Credit card debts threaten

Turkey’s economy


Bank employees were passing out credit card applications and helping people fill them out. Mr. Yuksel made the equivalent of a few hundred dollars a month working for a lighting fixture shop. But it turned out that did not matter.

“They were asking people to sign, and I did,” he said. Within a week he had a card and a spending limit many times his paycheck.

That was in 2001. Today, Mr. Yuksel, a 32-year-old father of two, owes more than $8,000, much more than his annual income and an amount that will take him more than a decade to repay. He is among millions of Turks who are in over their heads in debt they incurred after local banks aggressively marketed credit cards to low-income people.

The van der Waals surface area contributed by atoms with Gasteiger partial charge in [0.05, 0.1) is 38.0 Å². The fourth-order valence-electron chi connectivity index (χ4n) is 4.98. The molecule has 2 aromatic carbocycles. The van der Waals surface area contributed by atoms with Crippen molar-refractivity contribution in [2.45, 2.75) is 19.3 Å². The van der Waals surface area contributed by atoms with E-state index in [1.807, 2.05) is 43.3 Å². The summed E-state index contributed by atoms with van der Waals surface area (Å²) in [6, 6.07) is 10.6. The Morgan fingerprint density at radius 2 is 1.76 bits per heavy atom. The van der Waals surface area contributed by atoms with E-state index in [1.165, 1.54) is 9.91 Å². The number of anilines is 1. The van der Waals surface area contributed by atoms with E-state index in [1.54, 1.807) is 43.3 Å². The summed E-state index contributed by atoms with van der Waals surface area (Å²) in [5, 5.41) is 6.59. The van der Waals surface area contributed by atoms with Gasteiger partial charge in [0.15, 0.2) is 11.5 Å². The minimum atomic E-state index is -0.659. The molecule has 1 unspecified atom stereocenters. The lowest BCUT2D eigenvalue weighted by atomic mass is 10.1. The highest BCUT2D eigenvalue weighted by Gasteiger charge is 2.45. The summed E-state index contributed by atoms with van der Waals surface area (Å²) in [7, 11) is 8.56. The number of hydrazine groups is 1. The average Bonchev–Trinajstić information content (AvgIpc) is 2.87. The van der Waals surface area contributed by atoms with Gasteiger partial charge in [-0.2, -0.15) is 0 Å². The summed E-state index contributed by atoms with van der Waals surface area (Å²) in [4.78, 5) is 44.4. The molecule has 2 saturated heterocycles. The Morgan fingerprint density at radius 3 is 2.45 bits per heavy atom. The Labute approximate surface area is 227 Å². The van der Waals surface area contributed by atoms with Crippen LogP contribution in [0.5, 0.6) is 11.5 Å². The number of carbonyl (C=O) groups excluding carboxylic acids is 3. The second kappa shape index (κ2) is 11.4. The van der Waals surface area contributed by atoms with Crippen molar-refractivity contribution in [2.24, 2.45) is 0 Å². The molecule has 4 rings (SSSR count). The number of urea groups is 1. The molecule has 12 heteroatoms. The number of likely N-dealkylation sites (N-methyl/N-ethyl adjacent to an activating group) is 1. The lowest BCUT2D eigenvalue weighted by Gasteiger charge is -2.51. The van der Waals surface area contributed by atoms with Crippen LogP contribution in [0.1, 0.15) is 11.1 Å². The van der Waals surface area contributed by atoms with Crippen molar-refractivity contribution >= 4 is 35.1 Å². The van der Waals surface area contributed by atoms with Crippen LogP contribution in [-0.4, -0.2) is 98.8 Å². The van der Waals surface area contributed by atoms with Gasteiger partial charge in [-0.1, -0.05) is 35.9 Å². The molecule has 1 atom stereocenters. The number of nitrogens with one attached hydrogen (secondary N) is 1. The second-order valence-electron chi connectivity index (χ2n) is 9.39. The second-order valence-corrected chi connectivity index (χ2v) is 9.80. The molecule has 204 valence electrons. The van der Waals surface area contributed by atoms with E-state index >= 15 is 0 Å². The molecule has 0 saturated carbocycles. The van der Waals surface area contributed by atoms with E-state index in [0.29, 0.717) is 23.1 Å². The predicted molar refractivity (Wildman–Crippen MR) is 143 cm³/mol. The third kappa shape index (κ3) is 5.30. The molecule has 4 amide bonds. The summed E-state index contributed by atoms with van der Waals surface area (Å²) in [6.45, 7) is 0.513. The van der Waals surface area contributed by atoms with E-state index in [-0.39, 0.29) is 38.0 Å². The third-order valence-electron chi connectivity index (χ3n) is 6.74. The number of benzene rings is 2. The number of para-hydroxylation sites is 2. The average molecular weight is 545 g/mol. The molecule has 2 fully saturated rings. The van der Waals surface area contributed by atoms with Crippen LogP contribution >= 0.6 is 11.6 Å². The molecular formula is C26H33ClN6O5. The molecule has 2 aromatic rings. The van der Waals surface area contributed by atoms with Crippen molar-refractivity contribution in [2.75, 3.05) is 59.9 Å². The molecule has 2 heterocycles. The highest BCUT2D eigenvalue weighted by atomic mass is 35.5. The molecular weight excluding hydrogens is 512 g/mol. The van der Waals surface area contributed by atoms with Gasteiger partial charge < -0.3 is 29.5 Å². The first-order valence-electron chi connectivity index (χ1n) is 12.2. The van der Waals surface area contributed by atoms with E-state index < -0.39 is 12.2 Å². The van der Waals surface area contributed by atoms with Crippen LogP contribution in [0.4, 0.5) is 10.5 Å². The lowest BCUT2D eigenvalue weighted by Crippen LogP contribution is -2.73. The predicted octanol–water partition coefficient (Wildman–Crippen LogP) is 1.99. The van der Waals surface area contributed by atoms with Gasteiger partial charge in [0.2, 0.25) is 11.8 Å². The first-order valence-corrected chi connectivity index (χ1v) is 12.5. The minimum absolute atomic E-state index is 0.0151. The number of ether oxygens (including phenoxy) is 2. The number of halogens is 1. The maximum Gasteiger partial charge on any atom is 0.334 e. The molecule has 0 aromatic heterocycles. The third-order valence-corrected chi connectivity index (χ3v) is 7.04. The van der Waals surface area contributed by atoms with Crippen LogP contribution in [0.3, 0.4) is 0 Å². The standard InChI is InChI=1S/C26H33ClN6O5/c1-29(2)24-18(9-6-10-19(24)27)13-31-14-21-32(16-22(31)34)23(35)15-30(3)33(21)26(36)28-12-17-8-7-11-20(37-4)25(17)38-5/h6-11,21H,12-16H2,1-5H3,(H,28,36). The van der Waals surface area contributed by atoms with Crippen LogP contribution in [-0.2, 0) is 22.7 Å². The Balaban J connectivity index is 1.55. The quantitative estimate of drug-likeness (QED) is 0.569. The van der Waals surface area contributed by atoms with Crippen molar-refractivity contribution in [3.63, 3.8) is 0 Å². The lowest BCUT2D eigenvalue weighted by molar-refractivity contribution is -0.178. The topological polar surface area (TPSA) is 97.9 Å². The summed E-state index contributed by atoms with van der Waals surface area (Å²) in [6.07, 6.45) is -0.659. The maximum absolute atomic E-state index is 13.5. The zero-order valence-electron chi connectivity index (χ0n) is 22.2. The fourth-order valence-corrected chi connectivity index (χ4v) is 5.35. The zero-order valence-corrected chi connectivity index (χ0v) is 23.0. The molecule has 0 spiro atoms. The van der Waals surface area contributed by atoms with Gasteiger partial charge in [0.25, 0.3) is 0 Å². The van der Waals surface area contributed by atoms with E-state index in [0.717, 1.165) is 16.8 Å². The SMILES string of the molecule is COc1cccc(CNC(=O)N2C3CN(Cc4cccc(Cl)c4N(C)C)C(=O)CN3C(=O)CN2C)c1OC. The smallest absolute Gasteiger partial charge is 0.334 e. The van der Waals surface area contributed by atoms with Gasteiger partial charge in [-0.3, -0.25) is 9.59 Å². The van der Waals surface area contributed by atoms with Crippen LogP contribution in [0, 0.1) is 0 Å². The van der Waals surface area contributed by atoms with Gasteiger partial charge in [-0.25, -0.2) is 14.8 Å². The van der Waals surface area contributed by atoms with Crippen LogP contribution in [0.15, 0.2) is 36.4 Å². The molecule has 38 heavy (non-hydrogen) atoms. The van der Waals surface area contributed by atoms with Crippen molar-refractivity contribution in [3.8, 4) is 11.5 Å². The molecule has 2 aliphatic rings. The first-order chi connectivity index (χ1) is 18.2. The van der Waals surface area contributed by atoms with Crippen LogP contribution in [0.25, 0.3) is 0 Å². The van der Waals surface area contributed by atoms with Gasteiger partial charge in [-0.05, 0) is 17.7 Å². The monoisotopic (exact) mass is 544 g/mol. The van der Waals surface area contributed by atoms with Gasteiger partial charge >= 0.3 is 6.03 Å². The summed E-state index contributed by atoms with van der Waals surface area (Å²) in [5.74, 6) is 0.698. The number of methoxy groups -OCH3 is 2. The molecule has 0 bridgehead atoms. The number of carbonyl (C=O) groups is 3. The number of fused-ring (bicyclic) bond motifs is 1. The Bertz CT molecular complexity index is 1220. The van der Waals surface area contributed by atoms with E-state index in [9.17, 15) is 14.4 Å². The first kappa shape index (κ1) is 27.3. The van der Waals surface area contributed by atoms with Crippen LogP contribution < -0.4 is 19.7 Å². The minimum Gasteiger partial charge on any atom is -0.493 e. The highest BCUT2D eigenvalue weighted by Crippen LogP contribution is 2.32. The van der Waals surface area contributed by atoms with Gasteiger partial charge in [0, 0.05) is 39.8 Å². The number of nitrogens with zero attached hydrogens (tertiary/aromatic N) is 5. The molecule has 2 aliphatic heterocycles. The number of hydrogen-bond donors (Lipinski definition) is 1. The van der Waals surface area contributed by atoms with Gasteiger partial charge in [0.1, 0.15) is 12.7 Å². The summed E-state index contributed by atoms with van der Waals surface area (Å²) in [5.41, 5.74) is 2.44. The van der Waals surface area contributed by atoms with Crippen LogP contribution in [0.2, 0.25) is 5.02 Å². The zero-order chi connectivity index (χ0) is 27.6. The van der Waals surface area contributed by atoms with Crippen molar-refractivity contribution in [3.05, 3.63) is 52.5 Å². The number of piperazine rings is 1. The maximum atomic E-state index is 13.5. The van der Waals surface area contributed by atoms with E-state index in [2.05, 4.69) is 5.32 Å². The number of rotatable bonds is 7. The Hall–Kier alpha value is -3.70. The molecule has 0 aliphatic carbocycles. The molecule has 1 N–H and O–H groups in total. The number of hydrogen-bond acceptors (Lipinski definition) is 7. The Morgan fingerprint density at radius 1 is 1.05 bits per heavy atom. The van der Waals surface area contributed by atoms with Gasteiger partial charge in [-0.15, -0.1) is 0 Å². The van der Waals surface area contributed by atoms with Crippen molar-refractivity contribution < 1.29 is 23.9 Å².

Mr. Yuksel’s tale of living on borrowed money illustrates one of the ills plaguing the country’s economy and threatening a new financial debacle in an unstable region. It echoes the subprime mortgage calamity in the United States in 2008, in that the Turkish banks often seemed oblivious to the risk that their new customers might not pay them back.

To read the complete article in The New York Times – click here!